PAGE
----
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Covid-19: Application Of Force Majeure And Hardship Under The Civil Code

Covid-19 Application Of Force Majeure And Hardship Under The Civil Code

“After almost two years from the very first outbreak of COVID-19 on a global scale, many efforts have been made by countries to restore the status quote of the economy, or to achieve the “new normal”. Yet, it does not mean that the execution and performance of transactions and contracts during this period remains completely intact. One of the external stimuli attributed to this situation is that the contractual obligations of parties could not be guaranteed due to the challenges caused by COVID-19.”

What is Force Majeure?

According to the Civil Code 2015, force majeure means “an event which occurs in an objective manner which is not able to be foreseen and remedied after all possible necessary and admissible measures being taken.

By this definition, for an event to be considered as force majeure, the following criteria must be satisfied:

First, such an event must occur objectively, without any interference or action of the parties to the contract, and its occurrence must have been beyond the reasonable prediction of the parties when they signed the contract. In other words, an unexpected event that affects the performance of the contractual obligation of either party, caused by the intention or fault of the parties, is not considered an event of force majeure.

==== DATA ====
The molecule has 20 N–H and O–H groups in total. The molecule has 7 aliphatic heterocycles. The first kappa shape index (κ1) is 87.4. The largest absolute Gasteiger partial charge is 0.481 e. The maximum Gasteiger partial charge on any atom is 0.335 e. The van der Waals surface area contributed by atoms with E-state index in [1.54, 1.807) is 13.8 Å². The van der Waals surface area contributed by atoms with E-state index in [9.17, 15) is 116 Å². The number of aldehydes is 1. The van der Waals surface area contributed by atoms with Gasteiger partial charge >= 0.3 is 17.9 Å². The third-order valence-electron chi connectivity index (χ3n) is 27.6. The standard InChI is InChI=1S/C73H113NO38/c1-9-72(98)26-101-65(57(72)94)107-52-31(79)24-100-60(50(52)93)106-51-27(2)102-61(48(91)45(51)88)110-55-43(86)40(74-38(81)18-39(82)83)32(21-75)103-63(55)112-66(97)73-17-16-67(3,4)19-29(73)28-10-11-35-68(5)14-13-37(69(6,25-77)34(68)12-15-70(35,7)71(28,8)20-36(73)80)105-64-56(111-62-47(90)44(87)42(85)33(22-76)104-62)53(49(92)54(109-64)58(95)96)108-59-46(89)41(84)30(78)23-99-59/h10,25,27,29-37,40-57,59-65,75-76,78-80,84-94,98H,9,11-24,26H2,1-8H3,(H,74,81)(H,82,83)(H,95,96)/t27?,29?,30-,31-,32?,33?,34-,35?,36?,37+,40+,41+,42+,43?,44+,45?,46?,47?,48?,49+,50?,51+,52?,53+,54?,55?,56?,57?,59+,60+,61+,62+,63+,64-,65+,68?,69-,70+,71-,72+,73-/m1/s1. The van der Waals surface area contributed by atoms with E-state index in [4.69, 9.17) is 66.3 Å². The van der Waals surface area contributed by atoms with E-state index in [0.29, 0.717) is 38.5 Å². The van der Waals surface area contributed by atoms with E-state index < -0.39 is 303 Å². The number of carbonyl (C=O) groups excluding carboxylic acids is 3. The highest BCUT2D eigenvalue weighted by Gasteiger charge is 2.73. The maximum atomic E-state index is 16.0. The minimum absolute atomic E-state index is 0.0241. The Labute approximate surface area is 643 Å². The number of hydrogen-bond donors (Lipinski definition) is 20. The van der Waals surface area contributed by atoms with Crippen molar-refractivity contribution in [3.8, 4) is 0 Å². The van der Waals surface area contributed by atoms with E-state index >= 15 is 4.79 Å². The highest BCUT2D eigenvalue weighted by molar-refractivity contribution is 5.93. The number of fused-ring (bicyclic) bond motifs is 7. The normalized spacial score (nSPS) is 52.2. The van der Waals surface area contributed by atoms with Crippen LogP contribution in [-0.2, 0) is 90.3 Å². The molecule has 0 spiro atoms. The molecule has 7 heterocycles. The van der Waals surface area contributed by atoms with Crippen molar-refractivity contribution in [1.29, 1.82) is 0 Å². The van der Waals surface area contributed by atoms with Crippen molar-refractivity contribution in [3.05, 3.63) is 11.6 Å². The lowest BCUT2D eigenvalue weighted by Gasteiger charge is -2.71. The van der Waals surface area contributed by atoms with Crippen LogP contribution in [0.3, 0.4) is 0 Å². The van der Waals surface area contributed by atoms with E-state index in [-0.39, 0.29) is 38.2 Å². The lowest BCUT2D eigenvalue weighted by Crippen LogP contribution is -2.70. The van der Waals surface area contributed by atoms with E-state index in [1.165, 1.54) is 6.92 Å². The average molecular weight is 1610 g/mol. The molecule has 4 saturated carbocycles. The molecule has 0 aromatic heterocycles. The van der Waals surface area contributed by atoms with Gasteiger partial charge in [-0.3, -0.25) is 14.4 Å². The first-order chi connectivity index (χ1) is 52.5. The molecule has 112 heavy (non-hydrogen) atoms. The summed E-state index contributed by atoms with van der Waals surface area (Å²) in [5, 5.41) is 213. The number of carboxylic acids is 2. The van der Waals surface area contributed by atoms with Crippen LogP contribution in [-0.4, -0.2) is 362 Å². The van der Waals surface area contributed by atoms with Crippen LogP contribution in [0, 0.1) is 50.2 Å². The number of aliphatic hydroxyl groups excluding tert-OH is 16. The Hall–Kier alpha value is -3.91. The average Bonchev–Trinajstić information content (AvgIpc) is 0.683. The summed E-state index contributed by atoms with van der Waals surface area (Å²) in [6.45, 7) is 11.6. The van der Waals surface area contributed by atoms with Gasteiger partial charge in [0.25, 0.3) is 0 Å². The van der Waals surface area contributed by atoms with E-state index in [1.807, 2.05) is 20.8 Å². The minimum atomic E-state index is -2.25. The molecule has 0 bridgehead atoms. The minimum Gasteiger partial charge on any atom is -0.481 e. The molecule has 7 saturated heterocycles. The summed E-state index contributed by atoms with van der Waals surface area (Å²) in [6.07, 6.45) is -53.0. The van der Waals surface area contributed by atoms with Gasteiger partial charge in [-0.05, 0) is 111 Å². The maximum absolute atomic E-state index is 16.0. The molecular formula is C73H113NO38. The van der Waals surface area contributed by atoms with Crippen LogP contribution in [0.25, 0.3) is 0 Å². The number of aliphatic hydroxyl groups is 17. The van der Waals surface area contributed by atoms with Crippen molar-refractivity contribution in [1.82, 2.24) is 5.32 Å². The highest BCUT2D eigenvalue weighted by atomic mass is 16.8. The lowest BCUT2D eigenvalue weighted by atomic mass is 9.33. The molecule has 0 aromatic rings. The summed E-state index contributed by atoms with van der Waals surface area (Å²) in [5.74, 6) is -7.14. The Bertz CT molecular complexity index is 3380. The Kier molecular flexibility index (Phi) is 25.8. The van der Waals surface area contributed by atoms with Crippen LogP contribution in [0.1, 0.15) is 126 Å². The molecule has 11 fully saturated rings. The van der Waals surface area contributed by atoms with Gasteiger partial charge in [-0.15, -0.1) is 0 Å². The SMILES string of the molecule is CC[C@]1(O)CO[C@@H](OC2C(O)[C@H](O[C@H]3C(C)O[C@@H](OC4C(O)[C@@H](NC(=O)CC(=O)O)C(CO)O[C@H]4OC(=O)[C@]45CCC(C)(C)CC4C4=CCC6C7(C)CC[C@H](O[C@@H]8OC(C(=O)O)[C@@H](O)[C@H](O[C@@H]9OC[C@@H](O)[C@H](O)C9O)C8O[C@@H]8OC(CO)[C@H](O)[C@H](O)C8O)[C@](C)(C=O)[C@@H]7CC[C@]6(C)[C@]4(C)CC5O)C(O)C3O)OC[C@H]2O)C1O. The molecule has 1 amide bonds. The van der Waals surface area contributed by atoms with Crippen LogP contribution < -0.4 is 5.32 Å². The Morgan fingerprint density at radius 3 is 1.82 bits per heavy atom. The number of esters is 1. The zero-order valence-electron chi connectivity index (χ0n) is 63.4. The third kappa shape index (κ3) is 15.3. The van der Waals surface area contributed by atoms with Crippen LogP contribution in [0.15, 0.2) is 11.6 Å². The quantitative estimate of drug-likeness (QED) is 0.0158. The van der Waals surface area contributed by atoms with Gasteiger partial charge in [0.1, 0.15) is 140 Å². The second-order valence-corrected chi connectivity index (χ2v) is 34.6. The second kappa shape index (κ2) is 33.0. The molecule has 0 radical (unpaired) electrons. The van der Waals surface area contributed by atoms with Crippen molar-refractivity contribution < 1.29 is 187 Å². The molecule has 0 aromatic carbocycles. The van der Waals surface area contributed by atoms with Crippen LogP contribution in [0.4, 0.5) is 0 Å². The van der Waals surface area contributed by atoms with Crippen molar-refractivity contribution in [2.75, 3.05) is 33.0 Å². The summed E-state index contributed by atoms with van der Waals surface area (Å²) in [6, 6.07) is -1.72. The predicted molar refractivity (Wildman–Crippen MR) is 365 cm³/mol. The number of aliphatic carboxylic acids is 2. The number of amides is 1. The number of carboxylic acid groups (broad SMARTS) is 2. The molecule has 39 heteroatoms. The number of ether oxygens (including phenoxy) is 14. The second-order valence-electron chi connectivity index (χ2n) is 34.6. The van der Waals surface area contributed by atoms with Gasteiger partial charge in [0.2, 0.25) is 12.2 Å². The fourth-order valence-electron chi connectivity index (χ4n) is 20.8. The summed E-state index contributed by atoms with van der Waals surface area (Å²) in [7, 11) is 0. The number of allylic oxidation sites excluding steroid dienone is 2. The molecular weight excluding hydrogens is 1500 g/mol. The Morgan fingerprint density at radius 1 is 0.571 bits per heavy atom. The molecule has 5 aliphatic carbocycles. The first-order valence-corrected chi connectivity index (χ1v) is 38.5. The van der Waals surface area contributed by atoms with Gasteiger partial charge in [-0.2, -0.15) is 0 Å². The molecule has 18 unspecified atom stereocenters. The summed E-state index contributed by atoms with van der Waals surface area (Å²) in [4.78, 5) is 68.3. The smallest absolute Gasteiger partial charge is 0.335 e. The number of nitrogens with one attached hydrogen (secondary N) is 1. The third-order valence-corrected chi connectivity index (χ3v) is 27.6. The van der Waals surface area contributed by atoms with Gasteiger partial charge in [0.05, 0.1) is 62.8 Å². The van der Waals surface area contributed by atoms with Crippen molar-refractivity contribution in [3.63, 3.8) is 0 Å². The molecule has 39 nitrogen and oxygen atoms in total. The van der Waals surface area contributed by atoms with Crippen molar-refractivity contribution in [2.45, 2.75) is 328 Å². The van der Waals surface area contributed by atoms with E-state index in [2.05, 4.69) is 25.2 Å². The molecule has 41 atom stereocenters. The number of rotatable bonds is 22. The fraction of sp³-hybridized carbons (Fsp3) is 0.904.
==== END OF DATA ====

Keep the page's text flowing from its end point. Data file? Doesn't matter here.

Second, the consequences of the event could not be remedied even though the affected party has taken all reasonable measures. The remedies taken by the affected party could also mean measures to minimize the impact or damage caused by the event of force majeure. This precondition shall hold the affected party in a proactive position to take corrective actions. In most cases, with the occurrence of an event of force majeure, the affected party shall be exempted from the performance of its obligations. It is necessary that this requirement is met to prevent the abuse of this regulation, and to minimize the loss and damage suffered by the aggrieved party.

Third, the occurrence of the force majeure event must be the direct and sole cause of the failure of the contractual performance. As a matter of fact, this is not a precondition to an event of force majeure. However, it is the legal ground for the affected party to refer to the force majeure event as the basis for exemption of its contractual liability. Simply put, even though an event has the nature of force majeure, it may not be considered as the basis for exemption of contractual responsibility if it is not the direct cause  of a party’s failure to perform its contractual obligations.

What are the consequences of force majeure?

As mentioned above, in the event of force majeure, the affected party is exempt from its contractual liability. More specifically, such an exemption allows the affected party to delay, or does not perform the obligation without being held responsible for damages, penalty, or interest for late payment. Besides serving as the exemption from liability for the affected party, the preconditions to application of force majeure also protect the legitimate interests of the the aggrieved party and impose on the affected party the the commitment to minimize the damage to the aggrieved party.